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Individual differences |
Methods | Statistics | Clinical | Educational | Industrial | Professional items | World psychology |
Biological: Behavioural genetics · Evolutionary psychology · Neuroanatomy · Neurochemistry · Neuroendocrinology · Neuroscience · Psychoneuroimmunology · Physiological Psychology · Psychopharmacology (Index, Outline)
|Nerve: Deep fibular nerve|
|Nerves of the right lower extremity Posterior view.|
|Latin||nervus fibularis profundus, nervus peronæus profundus|
|Gray's||subject #213 965|
|Innervates||anterior compartment of leg|
|From||Common Fibular (peroneal) nerve|
The Deep fibular nerve (deep peroneal nerve) begins at the bifurcation of the common peroneal nerve, between the fibula and upper part of the Fibularis (Peronæus) longus, passes infero-medially, deep to Extensor digitorum longus, to the anterior surface of the interosseous membrane, and comes into relation with the anterior tibial artery above the middle of the leg; it then descends with the artery to the front of the ankle-joint, where it divides into a lateral and a medial terminal branch.
It lies at first on the lateral side of the anterior tibial artery, then in front of it, and again on its lateral side at the ankle-joint.
In the leg, the deep peroneal nerve supplies muscular branches to the Tibialis anterior, Extensor digitorum longus, Fibularis (Peronæus) tertius, and Extensor hallucis longus (propius), and an articular branch to the ankle-joint.
lateral terminal branchEdit
The lateral terminal branch (external or tarsal branch) passes across the tarsus, beneath the Extensor digitorum brevis, and, having become enlarged like the dorsal interosseous nerve at the wrist, supplies the Extensor digitorum brevis.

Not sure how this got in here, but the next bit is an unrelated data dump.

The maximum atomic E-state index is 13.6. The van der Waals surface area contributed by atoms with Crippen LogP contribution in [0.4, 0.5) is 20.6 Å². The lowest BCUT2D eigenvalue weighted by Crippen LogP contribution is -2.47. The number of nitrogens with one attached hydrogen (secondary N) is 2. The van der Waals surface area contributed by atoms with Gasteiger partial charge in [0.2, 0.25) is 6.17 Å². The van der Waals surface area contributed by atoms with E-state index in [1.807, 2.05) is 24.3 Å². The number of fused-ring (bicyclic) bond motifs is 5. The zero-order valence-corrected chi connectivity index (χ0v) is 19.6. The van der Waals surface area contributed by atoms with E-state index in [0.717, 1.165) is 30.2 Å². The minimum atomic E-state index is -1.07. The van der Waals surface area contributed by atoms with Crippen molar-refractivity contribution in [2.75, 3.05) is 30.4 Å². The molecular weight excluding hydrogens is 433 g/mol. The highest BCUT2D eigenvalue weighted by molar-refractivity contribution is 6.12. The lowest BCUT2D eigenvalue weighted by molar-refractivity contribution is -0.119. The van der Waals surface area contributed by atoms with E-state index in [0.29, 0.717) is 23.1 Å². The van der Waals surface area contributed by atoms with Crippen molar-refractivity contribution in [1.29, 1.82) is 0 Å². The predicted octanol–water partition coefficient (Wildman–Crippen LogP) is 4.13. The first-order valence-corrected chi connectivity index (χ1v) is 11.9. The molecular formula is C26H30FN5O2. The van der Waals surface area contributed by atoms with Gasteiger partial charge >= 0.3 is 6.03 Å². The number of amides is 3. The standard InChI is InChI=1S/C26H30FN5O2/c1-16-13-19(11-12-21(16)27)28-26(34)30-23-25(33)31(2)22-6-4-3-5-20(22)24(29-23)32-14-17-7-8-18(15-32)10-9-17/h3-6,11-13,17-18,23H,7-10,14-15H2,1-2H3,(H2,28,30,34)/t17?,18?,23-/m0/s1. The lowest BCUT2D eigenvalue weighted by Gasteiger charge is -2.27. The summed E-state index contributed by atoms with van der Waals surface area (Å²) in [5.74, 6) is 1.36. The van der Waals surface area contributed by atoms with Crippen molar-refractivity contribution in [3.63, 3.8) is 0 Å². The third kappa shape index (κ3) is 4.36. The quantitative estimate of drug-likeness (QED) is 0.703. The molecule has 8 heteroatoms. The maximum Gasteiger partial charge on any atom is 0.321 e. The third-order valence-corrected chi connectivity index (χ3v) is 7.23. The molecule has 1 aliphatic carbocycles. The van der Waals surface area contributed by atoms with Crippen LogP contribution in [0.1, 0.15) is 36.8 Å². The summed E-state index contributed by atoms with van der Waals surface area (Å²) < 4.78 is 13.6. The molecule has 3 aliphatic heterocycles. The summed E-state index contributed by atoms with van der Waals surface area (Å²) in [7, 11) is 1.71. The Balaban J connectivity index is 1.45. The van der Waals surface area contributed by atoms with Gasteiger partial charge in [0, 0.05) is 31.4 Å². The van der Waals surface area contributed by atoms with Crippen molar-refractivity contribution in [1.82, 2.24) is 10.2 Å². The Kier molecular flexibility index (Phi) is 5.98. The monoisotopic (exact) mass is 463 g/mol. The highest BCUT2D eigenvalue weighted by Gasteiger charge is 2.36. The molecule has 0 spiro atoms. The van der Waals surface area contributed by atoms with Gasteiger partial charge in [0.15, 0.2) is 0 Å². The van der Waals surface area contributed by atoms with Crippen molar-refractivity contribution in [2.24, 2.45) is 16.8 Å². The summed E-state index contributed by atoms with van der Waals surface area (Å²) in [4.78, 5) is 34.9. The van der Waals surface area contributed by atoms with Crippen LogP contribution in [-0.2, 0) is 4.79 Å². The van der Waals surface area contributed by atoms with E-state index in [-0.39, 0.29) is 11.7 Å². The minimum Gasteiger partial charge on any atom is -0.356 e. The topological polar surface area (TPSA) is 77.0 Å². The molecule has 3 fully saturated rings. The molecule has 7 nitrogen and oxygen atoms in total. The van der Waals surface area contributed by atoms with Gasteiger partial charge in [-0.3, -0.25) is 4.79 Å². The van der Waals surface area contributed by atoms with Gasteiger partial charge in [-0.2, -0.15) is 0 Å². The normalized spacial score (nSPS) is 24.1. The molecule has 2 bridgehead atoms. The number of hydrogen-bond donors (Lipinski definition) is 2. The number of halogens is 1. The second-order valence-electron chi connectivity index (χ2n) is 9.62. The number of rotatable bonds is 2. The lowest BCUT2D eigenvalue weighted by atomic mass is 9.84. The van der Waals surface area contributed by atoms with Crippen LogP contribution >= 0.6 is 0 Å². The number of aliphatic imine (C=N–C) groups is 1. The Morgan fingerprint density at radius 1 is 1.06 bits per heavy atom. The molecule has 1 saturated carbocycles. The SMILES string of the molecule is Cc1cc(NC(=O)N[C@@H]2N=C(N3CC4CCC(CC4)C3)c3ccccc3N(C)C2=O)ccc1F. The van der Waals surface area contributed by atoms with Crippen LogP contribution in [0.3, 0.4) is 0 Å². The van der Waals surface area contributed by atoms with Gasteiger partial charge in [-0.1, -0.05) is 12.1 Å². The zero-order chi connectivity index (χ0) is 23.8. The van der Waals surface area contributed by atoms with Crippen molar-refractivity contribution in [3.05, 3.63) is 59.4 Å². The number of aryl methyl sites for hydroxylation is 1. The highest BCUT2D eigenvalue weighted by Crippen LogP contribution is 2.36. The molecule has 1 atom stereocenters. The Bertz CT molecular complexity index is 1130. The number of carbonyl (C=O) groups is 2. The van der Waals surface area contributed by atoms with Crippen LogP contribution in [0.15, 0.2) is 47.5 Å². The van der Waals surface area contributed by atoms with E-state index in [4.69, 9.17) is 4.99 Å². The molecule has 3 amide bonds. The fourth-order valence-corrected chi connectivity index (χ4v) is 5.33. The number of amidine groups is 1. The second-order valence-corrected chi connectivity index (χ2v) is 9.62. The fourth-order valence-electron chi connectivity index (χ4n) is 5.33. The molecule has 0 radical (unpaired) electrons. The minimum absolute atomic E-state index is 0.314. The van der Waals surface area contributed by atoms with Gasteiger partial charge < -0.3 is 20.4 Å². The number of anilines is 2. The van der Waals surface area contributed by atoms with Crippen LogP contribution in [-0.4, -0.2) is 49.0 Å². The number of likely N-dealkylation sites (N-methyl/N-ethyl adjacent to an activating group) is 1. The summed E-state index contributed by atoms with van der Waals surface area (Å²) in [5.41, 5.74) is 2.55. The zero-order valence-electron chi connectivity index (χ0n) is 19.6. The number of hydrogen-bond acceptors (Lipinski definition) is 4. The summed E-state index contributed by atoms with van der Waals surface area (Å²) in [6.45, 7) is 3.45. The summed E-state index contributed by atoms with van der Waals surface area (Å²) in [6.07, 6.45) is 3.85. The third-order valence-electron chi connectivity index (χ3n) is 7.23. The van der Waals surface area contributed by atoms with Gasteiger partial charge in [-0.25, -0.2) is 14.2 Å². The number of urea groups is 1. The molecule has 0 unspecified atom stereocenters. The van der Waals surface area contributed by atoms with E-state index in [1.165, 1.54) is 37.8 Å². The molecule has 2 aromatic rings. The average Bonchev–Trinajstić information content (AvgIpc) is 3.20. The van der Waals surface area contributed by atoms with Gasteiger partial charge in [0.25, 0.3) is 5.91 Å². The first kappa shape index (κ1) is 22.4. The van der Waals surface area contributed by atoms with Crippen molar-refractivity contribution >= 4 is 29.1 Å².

The first of these sends a filament to the second Interosseus dorsalis muscle.
medial terminal branchEdit
The medial terminal branch (internal branch) accompanies the dorsalis pedis artery along the dorsum of the foot, and, at the first interosseous space, divides into two dorsal digital nerves (nn. digitales dorsales hallucis lateralis et digiti secundi medialis) which supply the adjacent sides of the great and second toes, communicating with the medial dorsal cutaneous branch of the superficial peroneal nerve.
Damage to the deep fibular nerve, as is possible with traumatic injury to the lateral knee, results in foot drop. The deep fibular nerve is also subject to injury resulting from lower motor neuron disease, diabetes, ischemia, and infectious or inflammatory conditions. Injury to the common peroneal nerve is the most common isolated mononeuropathy of the lower extremity and produces sensory problems on the lateral lower leg in addition to foot drop.. It may also be associated with steppage gait
This article was originally based on an entry from a public domain edition of Gray's Anatomy. As such, some of the information contained herein may be outdated. Please edit the article if this is the case, and feel free to remove this notice when it is no longer relevant.
lumbar plexus: iliohypogastric - ilioinguinal - genitofemoral (femoral branch/lumboinguinal, genital branch) - lateral cutaneous of thigh (patellar) - obturator (anterior, cutaneous, posterior, accessory) - femoral (anterior cutaneous branches, saphenous)
sacral/coccygeal plexus: to quadratus femoris - to obturator internus - to the piriformis - superior gluteal - inferior gluteal - posterior cutaneous of thigh (inferior cluneal, perineal branches)
sciatic: tibial (medial sural cutaneous, sural, medial calcaneal, medial plantar, lateral plantar) - common fibular (lateral sural cutaneous, deep fibular, superficial fibular, medial dorsal cutaneous, intermediate dorsal cutaneous)
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